Plumbing First-Time Home Buyer

Plumbing First-Time Home Buyer

First time home buyer

Plumbing for First-Time Home Buyers

So you’re looking to buy your first home and take the first step onto the property market. Congratulations! As exciting as this time may be, it’s important to do your due diligence and make sure your new home is all it’s cracked up to be. With some estimates suggesting that nearly one third of all homes inspected when changing hands have a major fault of some kind, a rigorous plumbing inspection is necessary before signing the deed to make sure the plumbing services in your new property are up to scratch. Here is a list of plumbing red flags to look out for.

10 hidden plumbing problems every first-time home buyer should watch out for

Old hot water units

The average hot water unit lasts a good decade or two if regularly serviced. Checking the unit’s label to see how old it is, and how soon it will need replacing, is a must for your plumbing inspection checklist.


Water stains

When undertaking the plumbing inspection for a new home, you’ll want to keep a close eye for water stains, particularly around showers, bathtubs, toilets, tiles, kitchen and bathroom cabinets (particularly the bottom shelves), and the ceilings beneath upper floor bathrooms if applicable. Any stains you see could be evidence of water leaks.


Poor tiling

As far as plumbing issues go, you might not think the tiles are all that urgent, but a poor tiling job (such as cracked or crooked tiles or messy grouting) can indicate equally inadequate waterproofing beneath. In the long run this could cost you big time in the form of leak detection and bathroom renovation.

Shoddy renovations

This is a difficult one as it can be hard for those with an untrained eye to detect the quality of renovations. If the renovation job wasn’t done by an established, reputable building company, be extra vigilant during inspections to make sure it was a job well done. Any signs of short cuts or cost-cutting undertaken during a renovation are a big red flag – for instance, poor-quality fittings, cheap materials or a bowed floor. It’s also a good idea to get a copy of your new home’s sewer service diagram – it may incur a fee but it’s well worth it as it enables you to see what changes, additions and improvements have been made to the household drainage.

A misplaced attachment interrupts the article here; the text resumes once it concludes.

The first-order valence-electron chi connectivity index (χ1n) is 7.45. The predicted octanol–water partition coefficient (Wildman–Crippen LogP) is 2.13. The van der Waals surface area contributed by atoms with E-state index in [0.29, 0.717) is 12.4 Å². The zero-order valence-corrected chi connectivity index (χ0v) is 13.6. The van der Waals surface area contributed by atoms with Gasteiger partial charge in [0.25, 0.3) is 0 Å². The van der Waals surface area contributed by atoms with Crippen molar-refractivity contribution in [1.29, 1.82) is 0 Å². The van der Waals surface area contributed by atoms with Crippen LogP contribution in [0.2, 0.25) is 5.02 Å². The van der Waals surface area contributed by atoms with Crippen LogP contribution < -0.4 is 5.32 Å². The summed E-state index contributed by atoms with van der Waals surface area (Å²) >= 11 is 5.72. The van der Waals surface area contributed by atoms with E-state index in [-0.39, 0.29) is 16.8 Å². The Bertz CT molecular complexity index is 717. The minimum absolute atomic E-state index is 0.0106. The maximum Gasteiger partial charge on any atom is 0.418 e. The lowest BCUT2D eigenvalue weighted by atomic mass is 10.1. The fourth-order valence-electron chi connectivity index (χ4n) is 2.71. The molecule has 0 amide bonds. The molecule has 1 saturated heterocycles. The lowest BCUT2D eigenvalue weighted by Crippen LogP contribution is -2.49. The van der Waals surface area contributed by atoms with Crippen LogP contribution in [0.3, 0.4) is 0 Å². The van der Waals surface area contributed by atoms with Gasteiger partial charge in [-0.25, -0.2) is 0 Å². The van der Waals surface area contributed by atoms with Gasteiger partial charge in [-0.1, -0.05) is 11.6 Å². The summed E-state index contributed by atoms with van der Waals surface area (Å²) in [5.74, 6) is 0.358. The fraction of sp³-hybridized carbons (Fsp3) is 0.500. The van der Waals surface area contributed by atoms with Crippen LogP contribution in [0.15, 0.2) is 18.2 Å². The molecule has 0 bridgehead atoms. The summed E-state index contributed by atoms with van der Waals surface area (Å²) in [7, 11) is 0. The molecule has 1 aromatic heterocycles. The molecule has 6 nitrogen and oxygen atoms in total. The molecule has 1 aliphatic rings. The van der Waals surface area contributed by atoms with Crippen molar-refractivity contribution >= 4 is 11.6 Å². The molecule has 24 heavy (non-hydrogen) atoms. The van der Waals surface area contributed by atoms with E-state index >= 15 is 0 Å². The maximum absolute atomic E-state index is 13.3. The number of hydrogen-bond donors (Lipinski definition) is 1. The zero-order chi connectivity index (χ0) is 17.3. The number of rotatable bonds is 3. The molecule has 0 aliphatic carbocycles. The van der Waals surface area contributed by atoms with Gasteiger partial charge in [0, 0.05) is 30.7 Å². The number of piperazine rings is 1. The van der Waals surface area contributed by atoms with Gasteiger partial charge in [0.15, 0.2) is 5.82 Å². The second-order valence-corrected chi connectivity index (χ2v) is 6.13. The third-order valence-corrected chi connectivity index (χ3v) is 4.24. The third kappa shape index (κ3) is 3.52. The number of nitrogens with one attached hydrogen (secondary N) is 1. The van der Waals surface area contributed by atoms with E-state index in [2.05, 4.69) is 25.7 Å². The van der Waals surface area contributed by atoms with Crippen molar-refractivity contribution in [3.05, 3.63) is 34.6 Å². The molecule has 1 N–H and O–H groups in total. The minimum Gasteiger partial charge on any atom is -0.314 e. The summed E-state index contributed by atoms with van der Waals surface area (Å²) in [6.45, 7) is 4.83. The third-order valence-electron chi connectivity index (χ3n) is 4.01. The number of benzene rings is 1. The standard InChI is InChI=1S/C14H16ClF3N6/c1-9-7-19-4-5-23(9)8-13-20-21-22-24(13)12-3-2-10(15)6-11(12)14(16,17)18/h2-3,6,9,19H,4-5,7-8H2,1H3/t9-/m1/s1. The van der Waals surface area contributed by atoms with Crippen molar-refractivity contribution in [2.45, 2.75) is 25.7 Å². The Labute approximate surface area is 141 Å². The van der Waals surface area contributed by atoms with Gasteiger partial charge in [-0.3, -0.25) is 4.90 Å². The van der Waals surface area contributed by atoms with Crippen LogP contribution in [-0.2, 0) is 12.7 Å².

Problems with water pressure

Water pressure is not only an indicator of how good your new shower could be; it can also help you gauge how old a home’s plumbing is (if you can’t get your hands on the sewer service diagram). It’s important to know in case the previous homeowners repaired rather than replaced troublesome pipes, meaning that the connections between the old and new could eventually break down.


Water drainage issues

Look out for signs of previous problems with drainage. Slow water drainage may potentially highlight old or clogged pipes. Another clue to watch out for is a piece of concrete outdoors with a square cut out of it, signaling that someone has had to investigate the property’s drainage. If this is the case, you’ll want to double-check that the problems have been addressed.


Mould and mildew

Another one to watch out for – or, more fittingly, to smell for – is mould and mildew. In addition to causing nasty health problems, mould can also indicate water leaks and structural faults in your property.


Clay pipes

As a first-time homebuyer, another important element to take into account is the type and quality of pipes on your new property. For starters, clay sewer systems are a no-go zone, simply because they’re prone to breakage. Factor in the cost of replacing your entire drainage system if this is the case.


Neighbours’ plumbing woes

If your new home is a terrace or apartment property, keep in mind that your neighbours’ pipework, drainage and other plumbing systems could impact upon your own if you have a shared common sewer.


Dodgy workmanship

Sadly, there are many horror stories out there of unethical tradespeople and handymen. When assessing your new home’s plumbing, certain clues that give away prior sketchy plumbing work can include hidden access points making it hard to reach the roof or subfloor – which can mean there’s something there they want to hide! Another one to look out for is recently painted or renovated roofing, flooring or walls, which could be a cheap trick to cover up leaks and other imperfections. Inspect these surfaces particularly closely. Remembers, always opt for fully licensed, experienced and reputable companies – it’s not worth the risk otherwise.


If you’d like more advice on what to look out for during the all-important plumbing inspection, get in touch with the team at Tai Irwin today.

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